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  • Reproducible electronic documents from Matt Schwab and Jon Claerbout of Stanford University. This approach is based on the make utility readily available for Unix, Linux, and Win95/98/NT. Final figures and calculations are easily regenerated by running make, which senses file dependencies and creation/modification dates to re-run whatever needs to be re-run to build the final product. Quoting Schwab and Claerbout, "It takes some effort to organize your research to be reproducible. We found that although the effort seems to be directed to helping other people stand up on your shoulders, the principal beneficiary is generally the author herself. This is because time turns each one of us into another person, and by making effort to communicate with strangers, we help ourselves to communicate with our future selves."
 
Revision 24
22 Jul 2011 - Main.FrankHarrell
Line: 1 to 1
 
META TOPICPARENT name="RS"

Statistical Reporting, Linking S Output with Report Documents, Literate Programming, Managing Analyses, and Documenting Programs and Data | Reproducible Research | RR Planet | Department Reproducible Reporting Activities

  • Statistical Tables and Plots using S and LaTeX; FE Harrell (PDF with hyperlinks and bookmarks). This document shows all of the LaTeX and S code needed to produce the entire document. Heavy use is made of the Hmisc library's summary.formula function for semi-advanced table making and conversion of selected tables to graphics. The document shows how to automatically get hyperlinks in the final .pdf file using the LaTeX hyperref style. It also shows how easy it is to use the LaTeX \input command to include tables and computed values created by S, which allows a report to easily be updated, reassembled, re-cross-referenced, etc., if any component tables or plots change. The Heiberger-Harrell latex function in Hmisc is used to interface S with LaTeX.
Line: 20 to 20
 

One of many features of S that makes it an excellent tool for producing statistical reports is its object orientation. By writing both a table-producing method and a plot method for each type of analysis you can convert tables to plots. See the Hmisc library's summary.formula function for many examples of this.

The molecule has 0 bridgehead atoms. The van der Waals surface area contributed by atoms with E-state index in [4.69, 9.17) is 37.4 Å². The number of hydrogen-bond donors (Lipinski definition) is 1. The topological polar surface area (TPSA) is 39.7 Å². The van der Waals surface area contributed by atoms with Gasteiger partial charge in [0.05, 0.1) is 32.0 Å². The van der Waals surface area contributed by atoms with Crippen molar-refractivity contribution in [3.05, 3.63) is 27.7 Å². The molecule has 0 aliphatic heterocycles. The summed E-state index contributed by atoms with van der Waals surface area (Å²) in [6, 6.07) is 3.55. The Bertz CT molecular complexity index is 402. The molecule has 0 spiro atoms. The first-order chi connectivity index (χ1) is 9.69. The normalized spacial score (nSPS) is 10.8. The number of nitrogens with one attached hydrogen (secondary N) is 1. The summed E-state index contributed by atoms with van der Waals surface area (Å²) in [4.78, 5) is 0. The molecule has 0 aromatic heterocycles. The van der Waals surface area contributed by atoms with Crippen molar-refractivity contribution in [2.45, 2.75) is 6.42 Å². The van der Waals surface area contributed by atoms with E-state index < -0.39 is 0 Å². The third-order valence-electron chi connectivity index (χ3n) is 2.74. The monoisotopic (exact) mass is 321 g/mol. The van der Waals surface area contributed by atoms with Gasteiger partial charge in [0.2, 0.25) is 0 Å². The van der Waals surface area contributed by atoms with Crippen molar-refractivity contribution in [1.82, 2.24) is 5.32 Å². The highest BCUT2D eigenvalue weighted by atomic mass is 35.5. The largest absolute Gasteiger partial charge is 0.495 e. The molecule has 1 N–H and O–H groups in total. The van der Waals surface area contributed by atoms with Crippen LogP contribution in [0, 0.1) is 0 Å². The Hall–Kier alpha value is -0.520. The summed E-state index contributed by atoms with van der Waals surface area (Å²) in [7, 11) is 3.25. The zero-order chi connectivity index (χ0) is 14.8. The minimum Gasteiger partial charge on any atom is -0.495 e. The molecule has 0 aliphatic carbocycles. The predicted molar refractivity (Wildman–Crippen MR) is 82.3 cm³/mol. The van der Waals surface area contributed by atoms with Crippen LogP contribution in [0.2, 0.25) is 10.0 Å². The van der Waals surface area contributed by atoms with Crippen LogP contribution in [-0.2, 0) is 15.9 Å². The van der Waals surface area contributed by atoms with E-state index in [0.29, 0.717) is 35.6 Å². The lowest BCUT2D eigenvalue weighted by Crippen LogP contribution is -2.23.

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Click here for a short article about how the University of Wisconsin Statistical Data Analysis Center uses S-Plus and LaTeX for producing primarily graphical reports for Safety and Data Monitoring Committees.
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Click here for information about how the University of Wisconsin Statistical Data Analysis Center uses S and LaTeX for producing primarily graphical reports for Safety and Data Monitoring Committees.
 
  • Literate programming: Writing documentation containing computer code. Documentation (and perhaps a statistical report) and code are maintained in one file. An extractor program such as FunnelWeb splits out the code to compile. H.P. Wolf and P. Naeve have done a lot of work in this area. In Peter Wolf's words
    • Some years ago we have developed a system for reporting the steps of a data analysis. The system is based on the ideas of literate programming. Noweb and LaTeX are used to generate nice output. The result of the tangle path can be reloaded by our function revive() into the S-Plus interpreter. Then you can select and extract the elements of the old analysis, you can modify them and you can activate the statements again. Therefore, our tool can be used for teaching, demonstrations, case studies, ... We have constructed a lot of papers for our statistics courses in this way.
Click here for their papers that are written in English. These include a nice "live" statistics text (A Revivable Book of Statistics) in which their revive() function is used to extract S-Plus code from the book for interactive replay by the user who is connected to an S-Plus session.
Line: 39 to 39